Poles who pinned hopes on Ireland face tough times

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As the economic crisis burst the Celtic dream, thousands of Poles will have to decide whether to stay or return home – where the situation may be worse.

DUBLIN – Drawn in by its booming economy, thousands of Poles once flocked to Ireland. But as recession hits, they must decide whether to stick it out or return home – where things risk being worse.

"I'm fed up with Ireland. The economy is going down," said Marcin Kaminski. The 33-year-old truck driver says his "Celtic dream" is over and he is heading to Canada to seek a better life there.

"I've got friends there. All of them left Ireland. They're happy now."

Four years ago, Kaminski hoped Ireland would provide the future he wanted, saying: "You were choosing the company you wanted to work (for) and the salary was four times better. It was a dream."

But the days when the Celtic Tiger was the envy of Europe, with 10 percent growth in 2000, are long gone. The country Tuesday forecast a decline in Gross Domestic Product (GDP) of 7.7 percent this year, and a contraction of 2.9 percent next year before returning to growth of 2.7 percent in 2011. Ireland also announced austerity measures amounting to about EUR 3.2 billion.

Kaminski has just lost his job, after his transport company collapsed when its main client, US computer manufacturer Dell, moved its production lines from the central town of Limerick – to Poland.

Dell laid off 2,000 of its 3,000 workers, the majority of them Polish.

"That's the irony of the situation. A lot of Polish people will lose their jobs" following Dell's relocation, said Arek Gliniecki from the Irish Polish Cultural and Business Association in Limerick.

In Dublin, Paulina Mieroslawska once relied on a steady stream of Polish customers to her restaurant, "Polska Gospoda" (the Polish tavern), which she started with her fiance in 2007.

Business was "good enough", the 29-year-old said, until October, when "Polish people started to leave, especially a lot of construction workers." Christmas was quiet, then business slumped and she struggled to pay the bills.

She considered moving back to Poland, but decided instead to change her approach, renaming her restaurant "Paula's" and specialising in "Fine European Cuisine" that might appeal more to Irish customers.

Mieroslawska added T-bone steaks to the menu alongside Polish dishes, and Heineken alongside Polish beers. Only the pictures of Krakow and Warsaw betray her origins.

"We've got our fingers crossed," she said of the future.

Jacek Rosa, deputy head of mission at the Polish embassy in Ireland, estimates that about 3,000 Poles leave Ireland each month.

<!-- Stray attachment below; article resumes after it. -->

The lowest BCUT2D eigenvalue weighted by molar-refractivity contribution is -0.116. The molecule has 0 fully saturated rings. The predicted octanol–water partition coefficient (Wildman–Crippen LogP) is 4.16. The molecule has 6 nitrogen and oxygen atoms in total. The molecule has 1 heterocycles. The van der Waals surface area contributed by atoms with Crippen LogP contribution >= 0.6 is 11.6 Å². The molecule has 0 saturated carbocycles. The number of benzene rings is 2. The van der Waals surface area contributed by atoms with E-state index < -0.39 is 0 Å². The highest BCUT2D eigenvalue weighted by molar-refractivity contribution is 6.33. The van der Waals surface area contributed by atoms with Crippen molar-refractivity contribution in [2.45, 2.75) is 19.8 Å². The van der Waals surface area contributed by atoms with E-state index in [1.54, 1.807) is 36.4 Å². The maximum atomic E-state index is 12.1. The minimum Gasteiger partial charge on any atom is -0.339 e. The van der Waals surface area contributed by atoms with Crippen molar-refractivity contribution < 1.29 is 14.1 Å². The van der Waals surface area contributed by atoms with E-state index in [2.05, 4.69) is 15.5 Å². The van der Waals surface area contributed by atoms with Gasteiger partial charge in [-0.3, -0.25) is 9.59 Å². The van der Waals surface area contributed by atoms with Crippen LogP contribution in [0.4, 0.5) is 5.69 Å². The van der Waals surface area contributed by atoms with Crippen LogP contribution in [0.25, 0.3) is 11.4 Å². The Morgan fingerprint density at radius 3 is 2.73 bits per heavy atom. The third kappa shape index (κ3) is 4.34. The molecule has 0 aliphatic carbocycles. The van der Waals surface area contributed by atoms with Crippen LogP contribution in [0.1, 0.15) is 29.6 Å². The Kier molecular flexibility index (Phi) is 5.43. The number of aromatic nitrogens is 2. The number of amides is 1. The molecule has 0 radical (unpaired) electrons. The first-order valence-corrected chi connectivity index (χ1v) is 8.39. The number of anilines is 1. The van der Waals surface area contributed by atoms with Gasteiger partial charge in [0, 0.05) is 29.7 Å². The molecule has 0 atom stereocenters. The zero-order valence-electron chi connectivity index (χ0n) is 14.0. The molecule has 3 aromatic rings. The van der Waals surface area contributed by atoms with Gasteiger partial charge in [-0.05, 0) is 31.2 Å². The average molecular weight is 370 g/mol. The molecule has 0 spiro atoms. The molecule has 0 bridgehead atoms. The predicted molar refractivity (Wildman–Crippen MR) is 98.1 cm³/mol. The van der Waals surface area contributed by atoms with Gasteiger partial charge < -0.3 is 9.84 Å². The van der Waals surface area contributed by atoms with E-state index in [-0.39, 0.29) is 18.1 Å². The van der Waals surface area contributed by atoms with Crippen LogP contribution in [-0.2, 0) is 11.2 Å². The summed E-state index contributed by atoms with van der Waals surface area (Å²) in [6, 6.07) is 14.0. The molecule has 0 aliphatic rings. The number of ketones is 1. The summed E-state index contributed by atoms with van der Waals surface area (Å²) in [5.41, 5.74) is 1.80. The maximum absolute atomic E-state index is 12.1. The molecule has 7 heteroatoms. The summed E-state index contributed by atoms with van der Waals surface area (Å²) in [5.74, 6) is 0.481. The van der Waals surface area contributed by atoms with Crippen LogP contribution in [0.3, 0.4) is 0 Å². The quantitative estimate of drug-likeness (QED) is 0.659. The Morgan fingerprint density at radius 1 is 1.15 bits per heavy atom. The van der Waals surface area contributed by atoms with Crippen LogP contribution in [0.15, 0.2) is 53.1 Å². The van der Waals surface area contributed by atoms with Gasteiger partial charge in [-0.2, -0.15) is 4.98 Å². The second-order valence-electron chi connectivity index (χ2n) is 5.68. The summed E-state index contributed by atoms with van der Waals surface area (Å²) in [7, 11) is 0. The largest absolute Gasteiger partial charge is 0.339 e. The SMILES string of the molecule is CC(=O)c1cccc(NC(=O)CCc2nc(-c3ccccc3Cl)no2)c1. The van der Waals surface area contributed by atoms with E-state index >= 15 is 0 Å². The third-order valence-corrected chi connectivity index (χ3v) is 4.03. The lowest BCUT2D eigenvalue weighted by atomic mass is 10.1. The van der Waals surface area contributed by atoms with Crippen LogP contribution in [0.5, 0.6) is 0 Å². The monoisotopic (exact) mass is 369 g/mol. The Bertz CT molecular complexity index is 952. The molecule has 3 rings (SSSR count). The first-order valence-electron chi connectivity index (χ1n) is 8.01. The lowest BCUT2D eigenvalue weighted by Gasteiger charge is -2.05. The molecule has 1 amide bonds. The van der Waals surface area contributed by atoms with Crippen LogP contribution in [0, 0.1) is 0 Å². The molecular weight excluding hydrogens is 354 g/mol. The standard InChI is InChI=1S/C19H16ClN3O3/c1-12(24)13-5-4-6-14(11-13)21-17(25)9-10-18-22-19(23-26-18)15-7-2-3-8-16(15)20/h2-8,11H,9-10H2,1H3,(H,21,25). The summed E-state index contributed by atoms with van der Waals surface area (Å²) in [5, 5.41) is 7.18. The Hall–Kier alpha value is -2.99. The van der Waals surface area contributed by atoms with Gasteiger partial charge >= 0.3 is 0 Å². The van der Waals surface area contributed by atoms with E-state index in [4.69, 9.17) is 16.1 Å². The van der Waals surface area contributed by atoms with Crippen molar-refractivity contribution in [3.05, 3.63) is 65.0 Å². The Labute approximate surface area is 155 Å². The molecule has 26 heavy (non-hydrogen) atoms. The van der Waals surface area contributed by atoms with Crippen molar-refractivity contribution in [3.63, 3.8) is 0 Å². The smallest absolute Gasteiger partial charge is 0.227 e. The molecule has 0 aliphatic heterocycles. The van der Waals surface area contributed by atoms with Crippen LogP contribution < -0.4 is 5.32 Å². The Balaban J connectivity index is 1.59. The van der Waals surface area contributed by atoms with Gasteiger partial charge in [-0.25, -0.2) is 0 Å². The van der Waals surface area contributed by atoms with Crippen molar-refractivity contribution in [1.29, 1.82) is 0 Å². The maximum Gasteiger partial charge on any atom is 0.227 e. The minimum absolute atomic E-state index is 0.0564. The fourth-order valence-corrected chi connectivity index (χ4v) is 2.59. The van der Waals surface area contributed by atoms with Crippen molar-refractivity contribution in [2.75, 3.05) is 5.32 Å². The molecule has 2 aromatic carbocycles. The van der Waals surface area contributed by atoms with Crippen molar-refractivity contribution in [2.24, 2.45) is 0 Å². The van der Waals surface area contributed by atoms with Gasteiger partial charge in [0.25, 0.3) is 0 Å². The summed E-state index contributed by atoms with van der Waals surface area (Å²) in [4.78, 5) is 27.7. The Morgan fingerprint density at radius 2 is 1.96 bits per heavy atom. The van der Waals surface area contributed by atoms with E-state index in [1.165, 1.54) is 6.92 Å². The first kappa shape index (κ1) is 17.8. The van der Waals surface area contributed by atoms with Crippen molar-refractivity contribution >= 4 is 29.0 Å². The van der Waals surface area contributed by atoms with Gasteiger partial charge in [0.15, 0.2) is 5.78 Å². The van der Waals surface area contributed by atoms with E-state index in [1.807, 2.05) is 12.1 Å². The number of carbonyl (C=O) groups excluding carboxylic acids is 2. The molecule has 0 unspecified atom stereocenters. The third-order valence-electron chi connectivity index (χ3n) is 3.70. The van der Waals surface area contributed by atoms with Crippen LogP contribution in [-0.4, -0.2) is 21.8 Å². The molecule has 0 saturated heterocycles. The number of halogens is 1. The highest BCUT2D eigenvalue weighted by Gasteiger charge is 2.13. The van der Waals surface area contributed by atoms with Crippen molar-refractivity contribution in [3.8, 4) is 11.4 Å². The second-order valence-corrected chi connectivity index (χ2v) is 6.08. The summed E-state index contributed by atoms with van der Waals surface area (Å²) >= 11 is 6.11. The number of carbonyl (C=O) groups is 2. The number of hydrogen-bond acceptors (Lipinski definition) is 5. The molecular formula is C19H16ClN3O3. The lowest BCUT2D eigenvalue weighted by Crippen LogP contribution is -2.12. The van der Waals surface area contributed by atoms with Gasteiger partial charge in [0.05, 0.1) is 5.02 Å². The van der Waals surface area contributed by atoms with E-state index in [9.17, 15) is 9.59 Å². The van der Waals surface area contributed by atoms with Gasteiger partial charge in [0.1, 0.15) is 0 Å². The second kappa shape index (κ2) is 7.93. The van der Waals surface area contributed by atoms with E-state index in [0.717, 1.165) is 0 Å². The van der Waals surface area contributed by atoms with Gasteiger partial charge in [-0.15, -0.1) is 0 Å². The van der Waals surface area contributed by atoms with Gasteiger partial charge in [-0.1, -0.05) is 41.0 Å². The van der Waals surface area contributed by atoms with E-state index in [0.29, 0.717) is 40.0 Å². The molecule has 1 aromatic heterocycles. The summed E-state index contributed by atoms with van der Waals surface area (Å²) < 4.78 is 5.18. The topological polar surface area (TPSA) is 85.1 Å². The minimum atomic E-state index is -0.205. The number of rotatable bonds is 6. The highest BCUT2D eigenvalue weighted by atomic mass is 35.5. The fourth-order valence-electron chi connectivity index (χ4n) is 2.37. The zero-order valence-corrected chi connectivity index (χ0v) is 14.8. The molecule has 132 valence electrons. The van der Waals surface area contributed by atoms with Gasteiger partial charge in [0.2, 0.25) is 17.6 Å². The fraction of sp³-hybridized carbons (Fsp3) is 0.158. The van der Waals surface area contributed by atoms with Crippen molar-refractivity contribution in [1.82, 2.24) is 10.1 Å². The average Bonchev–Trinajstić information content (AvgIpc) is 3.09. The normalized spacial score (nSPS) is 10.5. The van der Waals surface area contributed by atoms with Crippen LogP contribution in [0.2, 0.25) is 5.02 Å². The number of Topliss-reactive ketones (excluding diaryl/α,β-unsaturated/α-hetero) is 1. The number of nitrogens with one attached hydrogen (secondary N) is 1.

But this represents only two percent of the 150,000 Poles here, and Father Maszkiewicz of St Audoen's church in Dublin disputes the idea of a mass exodus of Poles, saying he has seen no signs of it in his congregation.

Many people here insist they will stick it out, whatever the cost.

"I'll stay here even if I lose my job. Life will still be better than in Poland," said Piotr Glisciak, 40.

He has had to use his savings to keep his window-making business going, saying the first three months of 2009 were "very quiet".

But he and his wife want to "stay forever".

"Ireland is still a very, very good country," he said.

"It's still much easier here in Ireland," added Marcin Winicki, 35, who used to work for Dell in Limerick but has been unemployed for a year.

"I have friends in Poland, they used to go on holiday every year with us. This year, they say they can't go. But we are going.

"If I have to move, it wouldn't be to Poland. Poland is a poor country."

Ela Sliwinska, a journalist at Polska Gazeta, Ireland's first Polish weekly, said Ireland still does well in any comparison.

New European funding is available for entrepreneurs in Poland but wages there remain low, she said, adding: "There is a crisis in Poland too."

Winicki said that in Poland, it would take him a month to earn what he earns in a week here. He had two jobs and still struggled to pay his mortgage, which was why he moved here five years ago.

"If you want to go to restaurants, have a car, a house, a family, it's difficult in Poland," he said.

A year after being laid off, Winicki is reaching the end of his unemployment benefits. To make ends meet and keep their three children fed, his wife, a taxi-driver, is working more and he is going from door to door offering to do odd jobs.

Things remain tough. "I fear, I have to think about not being able to pay for the rent. If it goes better next year, we'll survive, but if it stays like that for two years..." he said, without finishing his sentence.

AFP / Expatica

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